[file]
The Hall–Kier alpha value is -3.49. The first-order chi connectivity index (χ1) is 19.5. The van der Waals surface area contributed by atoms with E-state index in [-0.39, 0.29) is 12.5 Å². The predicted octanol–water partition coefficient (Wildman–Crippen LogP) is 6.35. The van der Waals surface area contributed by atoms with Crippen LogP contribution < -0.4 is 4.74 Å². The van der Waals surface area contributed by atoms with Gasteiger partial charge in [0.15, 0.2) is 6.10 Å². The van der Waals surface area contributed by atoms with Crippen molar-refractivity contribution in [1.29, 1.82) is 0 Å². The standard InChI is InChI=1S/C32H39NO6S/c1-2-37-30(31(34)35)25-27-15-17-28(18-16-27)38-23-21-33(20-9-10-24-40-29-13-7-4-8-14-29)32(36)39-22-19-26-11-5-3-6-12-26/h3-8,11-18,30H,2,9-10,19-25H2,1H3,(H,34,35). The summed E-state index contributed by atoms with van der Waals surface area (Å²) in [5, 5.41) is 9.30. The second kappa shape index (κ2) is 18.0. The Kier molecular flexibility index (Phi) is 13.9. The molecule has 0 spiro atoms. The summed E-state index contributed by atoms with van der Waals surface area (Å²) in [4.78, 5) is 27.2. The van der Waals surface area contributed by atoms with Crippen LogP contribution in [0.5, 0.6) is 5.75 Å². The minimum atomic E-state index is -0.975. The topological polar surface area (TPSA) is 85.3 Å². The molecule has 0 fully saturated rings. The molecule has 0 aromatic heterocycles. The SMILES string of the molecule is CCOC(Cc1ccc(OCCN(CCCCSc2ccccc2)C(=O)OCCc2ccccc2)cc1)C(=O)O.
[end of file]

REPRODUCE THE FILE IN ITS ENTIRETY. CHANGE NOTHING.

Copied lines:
The Hall–Kier alpha value is -3.49. The first-order chi connectivity index (χ1) is 19.5. The van der Waals surface area contributed by atoms with E-state index in [-0.39, 0.29) is 12.5 Å². The predicted octanol–water partition coefficient (Wildman–Crippen LogP) is 6.35. The van der Waals surface area contributed by atoms with Crippen LogP contribution < -0.4 is 4.74 Å². The van der Waals surface area contributed by atoms with Gasteiger partial charge in [0.15, 0.2) is 6.10 Å². The van der Waals surface area contributed by atoms with Crippen molar-refractivity contribution in [1.29, 1.82) is 0 Å². The standard InChI is InChI=1S/C32H39NO6S/c1-2-37-30(31(34)35)25-27-15-17-28(18-16-27)38-23-21-33(20-9-10-24-40-29-13-7-4-8-14-29)32(36)39-22-19-26-11-5-3-6-12-26/h3-8,11-18,30H,2,9-10,19-25H2,1H3,(H,34,35). The summed E-state index contributed by atoms with van der Waals surface area (Å²) in [5, 5.41) is 9.30. The second kappa shape index (κ2) is 18.0. The Kier molecular flexibility index (Phi) is 13.9. The molecule has 0 spiro atoms. The summed E-state index contributed by atoms with van der Waals surface area (Å²) in [4.78, 5) is 27.2. The van der Waals surface area contributed by atoms with Crippen LogP contribution in [0.5, 0.6) is 5.75 Å². The minimum atomic E-state index is -0.975. The topological polar surface area (TPSA) is 85.3 Å². The molecule has 0 fully saturated rings. The molecule has 0 aromatic heterocycles. The SMILES string of the molecule is CCOC(Cc1ccc(OCCN(CCCCSc2ccccc2)C(=O)OCCc2ccccc2)cc1)C(=O)O.